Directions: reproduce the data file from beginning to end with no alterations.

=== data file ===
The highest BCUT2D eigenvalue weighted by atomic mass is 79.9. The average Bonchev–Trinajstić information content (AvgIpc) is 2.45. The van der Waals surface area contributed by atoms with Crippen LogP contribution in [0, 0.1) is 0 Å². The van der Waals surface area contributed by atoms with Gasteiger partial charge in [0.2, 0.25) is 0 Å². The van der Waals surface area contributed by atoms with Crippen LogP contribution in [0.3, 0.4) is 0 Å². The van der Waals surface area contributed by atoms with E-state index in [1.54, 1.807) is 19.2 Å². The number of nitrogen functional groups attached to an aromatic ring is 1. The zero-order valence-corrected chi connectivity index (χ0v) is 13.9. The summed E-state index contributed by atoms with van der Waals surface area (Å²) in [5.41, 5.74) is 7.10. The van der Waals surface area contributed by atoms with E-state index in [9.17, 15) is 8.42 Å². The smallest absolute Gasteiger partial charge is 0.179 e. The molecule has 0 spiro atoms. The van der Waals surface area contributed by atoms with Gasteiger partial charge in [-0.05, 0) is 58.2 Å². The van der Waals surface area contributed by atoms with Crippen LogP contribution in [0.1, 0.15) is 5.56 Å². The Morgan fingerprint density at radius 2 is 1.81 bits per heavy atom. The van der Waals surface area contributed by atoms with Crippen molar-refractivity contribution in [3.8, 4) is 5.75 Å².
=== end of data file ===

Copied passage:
The highest BCUT2D eigenvalue weighted by atomic mass is 79.9. The average Bonchev–Trinajstić information content (AvgIpc) is 2.45. The van der Waals surface area contributed by atoms with Crippen LogP contribution in [0, 0.1) is 0 Å². The van der Waals surface area contributed by atoms with Gasteiger partial charge in [0.2, 0.25) is 0 Å². The van der Waals surface area contributed by atoms with Crippen LogP contribution in [0.3, 0.4) is 0 Å². The van der Waals surface area contributed by atoms with E-state index in [1.54, 1.807) is 19.2 Å². The number of nitrogen functional groups attached to an aromatic ring is 1. The zero-order valence-corrected chi connectivity index (χ0v) is 13.9. The summed E-state index contributed by atoms with van der Waals surface area (Å²) in [5.41, 5.74) is 7.10. The van der Waals surface area contributed by atoms with E-state index in [9.17, 15) is 8.42 Å². The smallest absolute Gasteiger partial charge is 0.179 e. The molecule has 0 spiro atoms. The van der Waals surface area contributed by atoms with Gasteiger partial charge in [-0.05, 0) is 58.2 Å². The van der Waals surface area contributed by atoms with Crippen LogP contribution in [0.1, 0.15) is 5.56 Å². The Morgan fingerprint density at radius 2 is 1.81 bits per heavy atom. The van der Waals surface area contributed by atoms with Crippen molar-refractivity contribution in [3.8, 4) is 5.75 Å².